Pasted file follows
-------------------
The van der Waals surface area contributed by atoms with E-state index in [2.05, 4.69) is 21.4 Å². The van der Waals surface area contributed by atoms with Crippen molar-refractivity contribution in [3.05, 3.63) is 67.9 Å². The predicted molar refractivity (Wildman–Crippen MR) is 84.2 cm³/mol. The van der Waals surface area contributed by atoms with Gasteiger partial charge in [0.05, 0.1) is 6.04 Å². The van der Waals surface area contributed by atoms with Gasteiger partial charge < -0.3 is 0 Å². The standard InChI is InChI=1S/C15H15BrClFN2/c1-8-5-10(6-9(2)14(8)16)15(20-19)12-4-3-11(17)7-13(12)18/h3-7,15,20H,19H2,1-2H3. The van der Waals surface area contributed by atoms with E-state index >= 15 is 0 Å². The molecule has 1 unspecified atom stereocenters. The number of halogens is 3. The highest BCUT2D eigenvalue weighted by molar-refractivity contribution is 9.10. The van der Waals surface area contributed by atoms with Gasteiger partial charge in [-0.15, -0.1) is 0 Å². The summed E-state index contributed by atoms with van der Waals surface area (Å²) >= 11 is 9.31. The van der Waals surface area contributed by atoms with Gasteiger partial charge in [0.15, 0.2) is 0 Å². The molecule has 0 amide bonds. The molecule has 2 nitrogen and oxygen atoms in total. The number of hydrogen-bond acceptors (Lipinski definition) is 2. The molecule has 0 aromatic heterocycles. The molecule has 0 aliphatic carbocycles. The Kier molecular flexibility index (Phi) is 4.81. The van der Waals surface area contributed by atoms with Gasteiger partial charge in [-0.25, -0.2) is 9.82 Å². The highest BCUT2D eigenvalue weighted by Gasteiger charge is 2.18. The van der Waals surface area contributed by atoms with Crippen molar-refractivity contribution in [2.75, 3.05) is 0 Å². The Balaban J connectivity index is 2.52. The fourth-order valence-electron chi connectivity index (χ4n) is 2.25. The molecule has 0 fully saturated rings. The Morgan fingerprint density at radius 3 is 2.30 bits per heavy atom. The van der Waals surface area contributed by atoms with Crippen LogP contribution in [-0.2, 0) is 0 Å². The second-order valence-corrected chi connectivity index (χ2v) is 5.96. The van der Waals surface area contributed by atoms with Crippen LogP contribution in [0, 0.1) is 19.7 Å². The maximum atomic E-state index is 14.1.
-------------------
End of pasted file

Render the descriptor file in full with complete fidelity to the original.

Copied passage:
The van der Waals surface area contributed by atoms with E-state index in [2.05, 4.69) is 21.4 Å². The van der Waals surface area contributed by atoms with Crippen molar-refractivity contribution in [3.05, 3.63) is 67.9 Å². The predicted molar refractivity (Wildman–Crippen MR) is 84.2 cm³/mol. The van der Waals surface area contributed by atoms with Gasteiger partial charge in [0.05, 0.1) is 6.04 Å². The van der Waals surface area contributed by atoms with Gasteiger partial charge < -0.3 is 0 Å². The standard InChI is InChI=1S/C15H15BrClFN2/c1-8-5-10(6-9(2)14(8)16)15(20-19)12-4-3-11(17)7-13(12)18/h3-7,15,20H,19H2,1-2H3. The van der Waals surface area contributed by atoms with E-state index >= 15 is 0 Å². The molecule has 1 unspecified atom stereocenters. The number of halogens is 3. The highest BCUT2D eigenvalue weighted by molar-refractivity contribution is 9.10. The van der Waals surface area contributed by atoms with Gasteiger partial charge in [-0.15, -0.1) is 0 Å². The summed E-state index contributed by atoms with van der Waals surface area (Å²) >= 11 is 9.31. The van der Waals surface area contributed by atoms with Gasteiger partial charge in [0.15, 0.2) is 0 Å². The molecule has 0 amide bonds. The molecule has 2 nitrogen and oxygen atoms in total. The number of hydrogen-bond acceptors (Lipinski definition) is 2. The molecule has 0 aromatic heterocycles. The molecule has 0 aliphatic carbocycles. The Kier molecular flexibility index (Phi) is 4.81. The van der Waals surface area contributed by atoms with Gasteiger partial charge in [-0.25, -0.2) is 9.82 Å². The highest BCUT2D eigenvalue weighted by Gasteiger charge is 2.18. The van der Waals surface area contributed by atoms with Crippen molar-refractivity contribution in [2.75, 3.05) is 0 Å². The Balaban J connectivity index is 2.52. The fourth-order valence-electron chi connectivity index (χ4n) is 2.25. The molecule has 0 fully saturated rings. The Morgan fingerprint density at radius 3 is 2.30 bits per heavy atom. The van der Waals surface area contributed by atoms with Crippen LogP contribution in [-0.2, 0) is 0 Å². The second-order valence-corrected chi connectivity index (χ2v) is 5.96. The van der Waals surface area contributed by atoms with Crippen LogP contribution in [0, 0.1) is 19.7 Å². The maximum atomic E-state index is 14.1.